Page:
Appalachia Pap

Making Marbles Out Of Rocks

Using a waterfall to make marbles out of rocks

Many of the stories Pap tells are about his childhood days. As I was helping Granny in the back room the other day I heard him telling the girls a story about his Daddy, my Papaw Wade’s childhood days.

Once I realized he was talking about Papaw Wade’s youth I stepped into the hallway so that I could hear better. It was a story I had never heard before.

Papaw Wade’s father and mother were from Madison County NC. In Papaw Wade’s early childhood the family seemed to jump back and forth between Madison County, Graham County, and Cherokee County.

Pap said “Now girls my Daddy was from Madison County and he told me how he and his buddies made marbles. Now listen close because as much as you two like rocks you ought to like this. There are lots of waterfalls in Madison County, even more than there are here. Daddy said they’d find them a good handful of small roundish rocks and then they’d fix them in a trough’t in the bottom of one of those waterfalls. See the water would wash and tumble them up and over up and over, just like that rock tumbler you got at home. There weren’t no electricity in those days to run a rock tumbler even if you had had one. But Daddy and his partners figured out how to make their own rock tumbler to make their own marbles. Now the marbles he made weren’t perfect like the ones made by a machine, but if they was all you had and all you’d ever known I’d say you’d like them pretty good.”

Bet you can guess what the girls wanted to do after Pap told them that story. Have you ever heard of making marbles from waterfalls? Pap said he bet it was a skill learned from the Cherokee.



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  • Reply
    Tim Ryan
    July 26, 2018 at 12:45 am

    In Kentucky where I’m from there is a game called ‘rolley hole’ which is played with homemade stone marbles. I still have my set of marbles made from flint. Look it up!

  • Reply
    Stephen Suddarth
    July 25, 2018 at 9:03 am

    I’m thinkin’ the Cherokee people used ’em for hunting, or trading.

  • Reply
    O P Holder
    April 1, 2017 at 6:27 pm

    I made several marbles with a stone marble mill that had been in our family for generations. I have lost track of it now. It was a granite-like stone about a foot in diameter and about 6 inches thick with a cavity about an inch and a half in diameter and about the same deep. It was set to the side of a surface water spout with a hollow reed to conduct the water to the cavity. It was necessary to find a rock about the size you wanted to end up with and somewhat rounded. The flow of water was adjusted to cause the small rock to bounce around. It took a while to get a finished product, but mine turned out pretty near round.

  • Reply
    Bryant Cooper
    August 5, 2015 at 10:48 pm

    Have ya’ll ever been to Laurel Falls, located in the Smokey’s?
    I bet there are a lot of natural “Marbles” there.
    I and my family spent a week there last month, and had a wonderful time exploring the natural water falls and caves.

  • Reply
    Rev. RB
    July 31, 2015 at 6:49 pm

    Never heard of this, but made me smile thinking about it cause it would sure work, given time, and would be an interesting educational experiment even for “modern day” kids now to do, to see how quickly the waterfalls would smooth the rocks beneath it, especially if a bit of sand was tossed in small niche below the falls with them.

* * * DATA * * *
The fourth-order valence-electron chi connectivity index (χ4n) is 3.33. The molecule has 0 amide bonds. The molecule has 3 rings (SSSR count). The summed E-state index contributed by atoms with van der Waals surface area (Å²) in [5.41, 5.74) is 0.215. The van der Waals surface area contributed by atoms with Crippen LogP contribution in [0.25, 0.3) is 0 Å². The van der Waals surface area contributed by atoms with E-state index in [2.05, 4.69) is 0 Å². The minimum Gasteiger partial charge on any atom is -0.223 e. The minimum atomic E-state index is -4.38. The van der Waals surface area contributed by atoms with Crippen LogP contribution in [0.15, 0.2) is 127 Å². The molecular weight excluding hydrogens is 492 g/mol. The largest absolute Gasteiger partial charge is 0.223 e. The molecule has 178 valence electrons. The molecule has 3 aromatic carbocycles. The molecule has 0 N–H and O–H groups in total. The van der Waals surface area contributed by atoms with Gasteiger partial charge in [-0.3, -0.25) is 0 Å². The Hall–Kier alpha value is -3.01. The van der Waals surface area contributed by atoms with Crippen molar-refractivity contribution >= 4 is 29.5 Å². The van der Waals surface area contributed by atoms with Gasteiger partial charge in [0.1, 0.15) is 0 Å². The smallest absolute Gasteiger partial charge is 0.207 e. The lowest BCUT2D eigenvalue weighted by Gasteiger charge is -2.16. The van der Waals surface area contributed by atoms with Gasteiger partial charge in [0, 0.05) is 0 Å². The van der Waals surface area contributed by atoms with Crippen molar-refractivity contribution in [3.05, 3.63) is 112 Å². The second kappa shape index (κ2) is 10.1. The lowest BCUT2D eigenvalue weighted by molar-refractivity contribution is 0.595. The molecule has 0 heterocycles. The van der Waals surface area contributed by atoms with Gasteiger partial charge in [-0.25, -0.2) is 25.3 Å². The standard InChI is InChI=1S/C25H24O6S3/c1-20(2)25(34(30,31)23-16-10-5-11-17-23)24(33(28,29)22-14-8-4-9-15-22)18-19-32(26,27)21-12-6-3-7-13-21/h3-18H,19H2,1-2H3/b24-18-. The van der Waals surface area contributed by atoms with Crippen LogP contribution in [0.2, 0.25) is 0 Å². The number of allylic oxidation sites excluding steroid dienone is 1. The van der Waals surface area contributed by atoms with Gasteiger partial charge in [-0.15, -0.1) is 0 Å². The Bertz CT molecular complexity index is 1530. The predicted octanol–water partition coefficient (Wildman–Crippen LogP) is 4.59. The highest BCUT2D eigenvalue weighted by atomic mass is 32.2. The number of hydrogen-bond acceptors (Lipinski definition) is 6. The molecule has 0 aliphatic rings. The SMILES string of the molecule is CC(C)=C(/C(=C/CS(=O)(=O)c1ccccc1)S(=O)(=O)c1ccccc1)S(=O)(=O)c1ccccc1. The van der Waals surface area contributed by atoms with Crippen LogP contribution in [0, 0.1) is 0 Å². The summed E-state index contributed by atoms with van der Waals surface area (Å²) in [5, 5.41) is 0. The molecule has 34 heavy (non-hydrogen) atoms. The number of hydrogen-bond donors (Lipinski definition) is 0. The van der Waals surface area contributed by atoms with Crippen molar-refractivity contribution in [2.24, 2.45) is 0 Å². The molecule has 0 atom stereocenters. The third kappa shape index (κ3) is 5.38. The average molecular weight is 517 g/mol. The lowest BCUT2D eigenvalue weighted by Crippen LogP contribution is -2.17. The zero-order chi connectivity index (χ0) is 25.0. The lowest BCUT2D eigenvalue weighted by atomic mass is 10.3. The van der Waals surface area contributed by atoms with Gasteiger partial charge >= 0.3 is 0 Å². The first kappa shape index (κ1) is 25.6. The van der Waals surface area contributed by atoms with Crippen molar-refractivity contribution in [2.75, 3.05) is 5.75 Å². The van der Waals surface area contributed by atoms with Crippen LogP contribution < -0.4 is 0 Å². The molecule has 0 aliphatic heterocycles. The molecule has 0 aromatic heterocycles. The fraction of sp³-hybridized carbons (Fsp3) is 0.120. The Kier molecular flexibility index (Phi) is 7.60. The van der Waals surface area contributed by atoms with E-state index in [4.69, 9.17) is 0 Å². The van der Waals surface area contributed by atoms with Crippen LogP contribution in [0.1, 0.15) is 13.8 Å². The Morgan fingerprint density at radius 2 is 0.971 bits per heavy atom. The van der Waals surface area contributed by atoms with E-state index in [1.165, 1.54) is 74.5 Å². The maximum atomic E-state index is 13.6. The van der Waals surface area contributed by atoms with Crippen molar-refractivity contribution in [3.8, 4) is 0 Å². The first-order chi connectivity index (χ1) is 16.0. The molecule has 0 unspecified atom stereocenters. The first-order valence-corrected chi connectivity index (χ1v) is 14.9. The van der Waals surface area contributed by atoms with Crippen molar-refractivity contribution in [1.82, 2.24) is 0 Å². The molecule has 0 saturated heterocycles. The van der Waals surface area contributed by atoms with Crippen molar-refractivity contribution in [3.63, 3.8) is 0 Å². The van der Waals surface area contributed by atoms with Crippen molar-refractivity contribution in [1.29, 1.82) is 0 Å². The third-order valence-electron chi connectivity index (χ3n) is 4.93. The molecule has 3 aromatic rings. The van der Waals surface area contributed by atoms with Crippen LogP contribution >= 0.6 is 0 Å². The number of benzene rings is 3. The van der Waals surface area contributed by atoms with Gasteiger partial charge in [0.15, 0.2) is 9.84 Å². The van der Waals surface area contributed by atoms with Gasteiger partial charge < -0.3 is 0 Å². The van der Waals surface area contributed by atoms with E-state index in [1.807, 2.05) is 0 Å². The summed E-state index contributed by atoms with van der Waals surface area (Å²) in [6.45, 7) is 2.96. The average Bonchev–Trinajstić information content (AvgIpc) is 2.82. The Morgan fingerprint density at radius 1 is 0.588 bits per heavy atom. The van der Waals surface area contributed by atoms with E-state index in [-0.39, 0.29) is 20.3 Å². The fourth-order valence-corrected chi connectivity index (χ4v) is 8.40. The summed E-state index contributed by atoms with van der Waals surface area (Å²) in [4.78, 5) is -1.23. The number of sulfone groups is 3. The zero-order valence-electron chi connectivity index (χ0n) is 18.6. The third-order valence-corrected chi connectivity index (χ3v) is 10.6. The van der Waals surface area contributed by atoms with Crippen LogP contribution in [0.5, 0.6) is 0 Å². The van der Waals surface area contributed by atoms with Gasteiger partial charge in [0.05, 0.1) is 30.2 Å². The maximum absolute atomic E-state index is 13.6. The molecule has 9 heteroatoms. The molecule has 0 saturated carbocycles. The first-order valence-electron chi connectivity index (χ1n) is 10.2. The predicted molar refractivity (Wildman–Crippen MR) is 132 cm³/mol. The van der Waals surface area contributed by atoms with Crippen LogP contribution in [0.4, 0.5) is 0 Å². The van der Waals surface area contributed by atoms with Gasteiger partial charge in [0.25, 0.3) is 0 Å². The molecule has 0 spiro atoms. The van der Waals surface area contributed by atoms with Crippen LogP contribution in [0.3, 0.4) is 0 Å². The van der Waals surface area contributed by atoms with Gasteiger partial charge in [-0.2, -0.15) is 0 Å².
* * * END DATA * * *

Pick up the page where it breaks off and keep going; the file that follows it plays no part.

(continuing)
God bless.

  • Reply
    July 31, 2015 at 8:45 am

    And sometimes it’s the “marbles” doing the smoothing! Please tell Pap we’ve got something called “glacial potholes” up here in MA; maybe you’ve got them too? It’s where water has been flowing over stone for thousands of years, and small stones have been caught in depressions and, over time, drill right into the rock beneath powered by the water flowing over. If you google Shelburne Falls MA glacial potholes you can see some nice pictures.

  • Reply
    Brenda S 'Okie in Colorado'
    July 30, 2015 at 10:07 pm

    Your girls are so blessed to have Pap and Papaw Wade’s stories. I cherish my childhood full of “make do” ~ “pretend” ~ and “huge imagination” I loved exploring the woods, natural springs, and meadows of Oklahoma. Precious times. Your girls have the best of both worlds.

  • Reply
    July 30, 2015 at 6:23 pm

    I always wondered how they made those.. makes sense.. We always had a bunch in a jar at home growing up.. We’d play dirty board and make a circle see who could knock the others ones marbles out of the circle..

  • Reply
    b. Ruth
    July 30, 2015 at 4:58 pm

    and Ed…It’s OK to lose your marbles once in a while…what’s really scary… is, when someone brings them back to you…saying “Easy now, here’s your marbles, just put them back in the bag with the others you lost!”….lol

  • Reply
    Miss Cindy
    July 30, 2015 at 3:15 pm

    Never heard of that, Tipper. It seems pretty amazing that they could do that…that they could think of that….and that they could figure a way to do it!

  • Reply
    b. Ruth
    July 30, 2015 at 2:47 pm

    I remember finding or trading for some clay or rock marbles when I was a kid…When we showed to them to my Dad, he said they were Indian marbles and probably Cherokee…He said that on occasion they would find one or get traded one when he was a boy.
    Remember he was from Madison County NC…
    I used to love to play marbles when I was a (yes) girl. My brothers didn’t like me to play much but when only a kid or two (boys) showed up for a game, I got to play. Back in the days of the new Secret City all areas were mud and clay dirt walks and fields…It made for great marble circles. Sometimes the drawn circle would last a day or so if it didn’t rain or get scuffed away.
    I found two bags of new marbles at Moms during the “clean out” up in the attic. I’m sure she had packed them away, saved for gifts after a Christmas sale.